But anyways – back to the Banjos and the catering. I had intended making some kind of a cassoulet but before I got to it Jazzer had the meat and some onions boiling in water. I nearly fainted! What about the browning off and seasoning? What about the vegetables?
Jazzer doesn't do vegetables. She hates them and she says her children hate them too. Personally I think it is a miracle that the authorities have allowed her to keep those children. But she has an excuse. It's not that they hate all vegetables – it is just that they hate cooked vegetables. Why, Jazzer will tell you, her sprogs have eaten delicious raw vegetables all their lives. They cannot get enough of them. They scoff them by the bucket load. If I dredge through my early memories of the Banjo young 'uns I do recall pleas of,
Nelleee! Can I have a carrot?
Nelleee! Can I have some celery?
And then five minutes later they'd be in shouting for crisps and the yard would be strewn with carrots with just one small bite taken from each one.
So, back to the pork in water. Jazzer assured me it would be delicious and she started looking for things to add. In went a tin of tomatoes, some fenugreek (?) and other assorted spices and seasoning. She refused carrots, assented to mushrooms (then didn't use them) and I managed to get her to throw in some tinned kidney beans. She still felt it needed something. And started to hunt for vinegar. I was a bit worried about this. Anyway she located the vinegar (it was actually sloe gin) and put the whole lot on a slow simmer.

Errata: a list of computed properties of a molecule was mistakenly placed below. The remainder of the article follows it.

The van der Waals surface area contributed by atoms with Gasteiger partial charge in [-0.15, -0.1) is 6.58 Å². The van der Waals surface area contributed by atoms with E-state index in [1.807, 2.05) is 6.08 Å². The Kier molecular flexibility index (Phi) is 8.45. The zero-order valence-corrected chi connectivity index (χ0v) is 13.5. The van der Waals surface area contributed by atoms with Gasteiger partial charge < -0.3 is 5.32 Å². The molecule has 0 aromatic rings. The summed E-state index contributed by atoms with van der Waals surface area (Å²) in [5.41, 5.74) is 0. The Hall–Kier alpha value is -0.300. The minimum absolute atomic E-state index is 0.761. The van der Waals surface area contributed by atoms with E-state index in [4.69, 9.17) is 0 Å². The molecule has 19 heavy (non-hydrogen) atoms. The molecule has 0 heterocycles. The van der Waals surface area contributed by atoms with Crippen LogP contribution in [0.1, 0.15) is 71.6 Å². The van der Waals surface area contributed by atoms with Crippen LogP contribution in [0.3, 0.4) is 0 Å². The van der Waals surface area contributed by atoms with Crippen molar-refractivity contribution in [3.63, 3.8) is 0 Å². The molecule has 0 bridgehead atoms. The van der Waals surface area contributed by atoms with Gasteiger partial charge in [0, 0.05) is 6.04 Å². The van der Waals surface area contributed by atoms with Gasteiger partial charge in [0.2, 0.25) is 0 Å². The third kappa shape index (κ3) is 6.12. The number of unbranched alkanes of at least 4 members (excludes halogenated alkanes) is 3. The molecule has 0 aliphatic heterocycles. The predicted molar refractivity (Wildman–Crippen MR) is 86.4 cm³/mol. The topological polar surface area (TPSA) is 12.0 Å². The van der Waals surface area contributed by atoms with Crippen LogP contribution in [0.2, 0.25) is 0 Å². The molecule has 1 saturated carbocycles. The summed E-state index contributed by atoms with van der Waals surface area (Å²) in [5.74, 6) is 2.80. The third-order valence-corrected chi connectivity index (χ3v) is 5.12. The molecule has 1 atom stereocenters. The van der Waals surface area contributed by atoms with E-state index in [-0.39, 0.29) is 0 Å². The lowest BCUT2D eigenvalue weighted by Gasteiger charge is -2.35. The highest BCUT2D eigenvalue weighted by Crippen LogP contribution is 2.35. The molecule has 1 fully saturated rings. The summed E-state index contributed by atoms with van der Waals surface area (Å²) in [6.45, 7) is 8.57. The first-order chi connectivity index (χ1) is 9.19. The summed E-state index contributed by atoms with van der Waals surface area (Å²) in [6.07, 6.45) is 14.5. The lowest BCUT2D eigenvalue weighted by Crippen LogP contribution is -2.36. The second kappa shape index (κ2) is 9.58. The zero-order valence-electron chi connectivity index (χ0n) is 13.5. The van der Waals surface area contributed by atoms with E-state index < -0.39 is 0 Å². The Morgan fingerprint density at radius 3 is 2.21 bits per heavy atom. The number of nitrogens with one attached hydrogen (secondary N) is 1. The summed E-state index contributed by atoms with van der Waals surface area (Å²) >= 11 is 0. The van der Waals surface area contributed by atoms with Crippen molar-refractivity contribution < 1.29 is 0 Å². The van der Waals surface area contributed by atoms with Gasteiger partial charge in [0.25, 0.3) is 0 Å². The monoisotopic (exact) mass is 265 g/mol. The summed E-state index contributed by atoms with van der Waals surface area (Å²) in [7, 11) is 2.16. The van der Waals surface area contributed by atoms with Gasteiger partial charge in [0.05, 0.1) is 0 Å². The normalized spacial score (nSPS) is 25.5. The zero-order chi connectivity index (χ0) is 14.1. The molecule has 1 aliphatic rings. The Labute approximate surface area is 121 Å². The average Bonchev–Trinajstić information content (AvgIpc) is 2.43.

Two or three glasses of Merlot later it was time to serve. We boiled some rice and we dished. I'm afraid the dishing lacked finesse. I'm sure that weary cowboys around a campfire in Montana would have served their pork and beans with more delicacy. Then. Guess what? Jazzer didn't even have any! Said she wasn't hungry! Deprived the rest of us of delicious vegetables because she didn't like them then didn't even eat it. I was raging. And how was it, for those of us that ate it? It wasn't bad at all. The sloe gin helped.
Party Time The Later
I went to bed at around eleven and I'm told the rest followed at about midnight. Charlie and Judy were left downstairs, where to their glee, some fool hadn't closed the fridge door properly. They feasted on cat food, chocolate, butter, cheese and salami. At some point a fight broke out. Probably over the salami. Judy barked for assistance and Bert got up to rescue her. He failed to notice the signs of Canine Party Time. When I got up this morning Charlie was lying on the sofa surrounded by an incredibly clean and shiny cat food tin, several chocolate wrappers and the shredded butter paper and two piles of disgusting buttery vomit. Ah well. Better out than in.